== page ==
This new matching procedure is applied to the general correspondence problem. The applications which require matching between distinct objects all allow some amount of manual intervention. These applications include those listed under camera-viewpoint interpolation and morphing special effects. In these applications, the automatically estimated correspondences can be used to reduce the amount of manual labelling (Figure 1). Since some manual intervention is expected, it is both the number of matching errors and the ease with which they can be corrected that is used as quality criteria for the correspondence estimates.

Figure 1: Overview of feature-based match estimation and image metamorphosis. Feature-based matching yields a set of correspondence constraints, which map line segments between images. Feature-based image metamorphosis uses these correspondence constraints to control the geometry of its image warping. For some applications, manual intervention is possible between matching and morphing.

Matching errors can be easily corrected if the number of independent matching constraints is minimized and the image alignment is determined from a sparse set of constraints. Feature-based image metamorphosis [Beier92], or morphing, fulfills these requirements. This paper and our previous results [Covell94] are the first to combine match estimation with feature-based image morphing. By combining match estimation and image morphing, a natural transformation between distinct images can be created, without the labor intensive process of manually placing all constraint-segment pairs.

The next section quickly outlines feature-based image morphing. A new approach to match estimation is described in Section 3. Section 4 shows the results of morphing based on the correspondence constraints estimated by this approach. These results are compared to those reported previously. Finally, conclusions and future directions are discussed in Section 5.

2 Feature-based Image Metamorphosis

Feature-based image metamorphosis, or morphing, is a combination of image warping and crossfading. While a variety of algorithms exist for image warping based on rectangular-gridpoint correspondences [Nieweglowski93] and triangle correspondences [Hall92], the algorithm used here is based on line-segment correspondences [Beier92]. First, consider a single line-segment correspondence constraint, with endpoints A and B in the source image and endpoints C and D in the target image. Conceptually, the constraint results in a translation of the source image plane so that A is superimposed on C; followed by a rotation, so the line (A,B) lines up with the line (C,D); followed by a compression or expansion of the image plane in the direction of (A,B), so that B is superimposed on D. The direction orthogonal to the rotated (A,B) is neither expanded or compressed, based on this one constraint. Multiple constraints are combined by taking a weighted average of their image-plane transformations, where the weighting is proportional to the distance from the line segment.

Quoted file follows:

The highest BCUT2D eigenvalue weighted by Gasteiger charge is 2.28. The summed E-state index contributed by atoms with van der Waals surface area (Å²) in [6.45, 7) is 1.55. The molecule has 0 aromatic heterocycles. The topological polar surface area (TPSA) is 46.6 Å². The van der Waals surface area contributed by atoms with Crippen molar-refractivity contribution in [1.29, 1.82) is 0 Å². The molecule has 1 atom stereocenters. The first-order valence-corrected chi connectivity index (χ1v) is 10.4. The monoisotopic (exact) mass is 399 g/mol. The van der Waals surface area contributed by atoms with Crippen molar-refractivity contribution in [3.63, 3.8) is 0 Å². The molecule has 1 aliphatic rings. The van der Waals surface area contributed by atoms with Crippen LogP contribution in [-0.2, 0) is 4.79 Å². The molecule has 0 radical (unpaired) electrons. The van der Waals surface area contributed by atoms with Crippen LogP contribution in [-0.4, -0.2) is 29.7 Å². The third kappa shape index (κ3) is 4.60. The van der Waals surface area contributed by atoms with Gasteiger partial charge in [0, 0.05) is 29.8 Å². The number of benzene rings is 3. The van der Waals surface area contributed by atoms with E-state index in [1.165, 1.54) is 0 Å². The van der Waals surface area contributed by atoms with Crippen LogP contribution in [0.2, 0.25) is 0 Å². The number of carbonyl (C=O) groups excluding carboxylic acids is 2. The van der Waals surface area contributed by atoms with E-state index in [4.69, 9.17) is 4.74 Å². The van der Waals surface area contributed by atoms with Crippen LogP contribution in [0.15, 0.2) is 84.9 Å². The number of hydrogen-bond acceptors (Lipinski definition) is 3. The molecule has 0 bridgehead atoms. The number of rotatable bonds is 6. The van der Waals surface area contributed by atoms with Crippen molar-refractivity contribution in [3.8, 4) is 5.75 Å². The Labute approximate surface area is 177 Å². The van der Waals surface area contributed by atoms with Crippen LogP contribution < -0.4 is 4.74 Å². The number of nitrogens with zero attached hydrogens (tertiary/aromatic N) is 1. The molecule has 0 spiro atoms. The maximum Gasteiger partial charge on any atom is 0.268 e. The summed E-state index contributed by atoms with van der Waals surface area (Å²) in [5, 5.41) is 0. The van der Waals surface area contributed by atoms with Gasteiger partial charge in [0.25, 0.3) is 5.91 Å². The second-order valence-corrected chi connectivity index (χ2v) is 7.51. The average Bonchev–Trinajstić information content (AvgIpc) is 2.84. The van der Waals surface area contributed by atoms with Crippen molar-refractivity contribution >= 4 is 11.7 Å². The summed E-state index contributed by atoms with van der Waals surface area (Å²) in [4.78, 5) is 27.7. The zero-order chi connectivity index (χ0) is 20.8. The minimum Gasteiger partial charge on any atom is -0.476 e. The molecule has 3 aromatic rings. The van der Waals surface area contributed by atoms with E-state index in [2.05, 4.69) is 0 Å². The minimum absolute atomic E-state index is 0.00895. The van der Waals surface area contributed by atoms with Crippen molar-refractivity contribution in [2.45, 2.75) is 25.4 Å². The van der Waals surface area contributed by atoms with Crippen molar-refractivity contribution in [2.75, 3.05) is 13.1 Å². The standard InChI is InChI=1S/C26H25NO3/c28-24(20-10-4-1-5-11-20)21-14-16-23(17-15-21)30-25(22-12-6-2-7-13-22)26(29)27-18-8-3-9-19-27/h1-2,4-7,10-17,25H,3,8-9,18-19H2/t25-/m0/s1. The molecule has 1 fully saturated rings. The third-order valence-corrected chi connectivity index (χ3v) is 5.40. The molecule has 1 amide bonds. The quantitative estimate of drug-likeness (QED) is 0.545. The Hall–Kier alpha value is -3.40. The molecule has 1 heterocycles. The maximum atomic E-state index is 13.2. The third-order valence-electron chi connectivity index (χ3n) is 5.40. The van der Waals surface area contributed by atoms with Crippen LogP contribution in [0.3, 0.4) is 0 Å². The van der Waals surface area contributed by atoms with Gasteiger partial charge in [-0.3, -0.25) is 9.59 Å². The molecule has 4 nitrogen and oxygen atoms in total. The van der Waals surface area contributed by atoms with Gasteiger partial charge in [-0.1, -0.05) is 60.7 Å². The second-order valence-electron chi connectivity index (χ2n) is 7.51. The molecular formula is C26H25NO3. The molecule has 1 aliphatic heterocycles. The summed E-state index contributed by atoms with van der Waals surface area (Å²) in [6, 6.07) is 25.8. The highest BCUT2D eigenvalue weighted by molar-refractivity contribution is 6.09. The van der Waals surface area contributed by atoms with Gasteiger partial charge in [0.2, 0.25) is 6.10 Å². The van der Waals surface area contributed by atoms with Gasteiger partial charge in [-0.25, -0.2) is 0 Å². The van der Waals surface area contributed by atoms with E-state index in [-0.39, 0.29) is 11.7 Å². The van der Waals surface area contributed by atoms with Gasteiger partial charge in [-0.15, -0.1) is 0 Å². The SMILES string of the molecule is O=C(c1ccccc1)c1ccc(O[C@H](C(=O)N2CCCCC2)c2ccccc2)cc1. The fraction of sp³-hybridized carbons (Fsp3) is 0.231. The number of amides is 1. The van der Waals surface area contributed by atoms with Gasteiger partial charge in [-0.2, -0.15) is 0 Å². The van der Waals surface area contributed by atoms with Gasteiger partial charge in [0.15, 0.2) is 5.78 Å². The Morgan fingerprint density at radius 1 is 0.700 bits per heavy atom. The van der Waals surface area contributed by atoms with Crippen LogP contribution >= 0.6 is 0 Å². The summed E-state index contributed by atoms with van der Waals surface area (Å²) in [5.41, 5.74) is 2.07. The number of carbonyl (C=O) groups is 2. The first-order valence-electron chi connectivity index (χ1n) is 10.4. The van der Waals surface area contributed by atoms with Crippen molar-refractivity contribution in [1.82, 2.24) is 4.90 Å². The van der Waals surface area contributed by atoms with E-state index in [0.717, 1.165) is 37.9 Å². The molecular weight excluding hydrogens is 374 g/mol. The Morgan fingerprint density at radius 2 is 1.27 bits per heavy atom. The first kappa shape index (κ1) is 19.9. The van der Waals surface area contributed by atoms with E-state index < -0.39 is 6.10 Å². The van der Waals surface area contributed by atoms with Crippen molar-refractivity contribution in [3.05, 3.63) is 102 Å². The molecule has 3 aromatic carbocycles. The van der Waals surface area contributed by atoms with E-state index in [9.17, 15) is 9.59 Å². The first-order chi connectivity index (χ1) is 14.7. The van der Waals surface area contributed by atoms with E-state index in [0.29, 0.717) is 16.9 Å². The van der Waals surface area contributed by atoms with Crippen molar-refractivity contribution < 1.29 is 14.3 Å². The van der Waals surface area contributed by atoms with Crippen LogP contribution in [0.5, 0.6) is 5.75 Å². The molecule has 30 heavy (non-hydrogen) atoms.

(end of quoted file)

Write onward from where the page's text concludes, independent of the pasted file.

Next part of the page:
This approach to image morphing allows us to use simple line-segment correspondence estimates as our input. The next section describes a method for estimating these line-segment correspondence constraints.

3 Feature-based Match Estimation

Figure 2 shows a flow graph of the proposed approach to feature-based matching. The first step in the process is to estimate an orientation for each point and the strength of that orientation. I will refer to the images of these features as oriented cartoons. The points of strongest orientation are then combined and summarized in the form of edge segments. Each edge segment covers neighboring points which are approximately aligned with the segment, both in location and in orientation. These edge segments, along with the original oriented cartoons, are used to estimate the image correspondences. The remainder of this section discusses each of these steps in detail.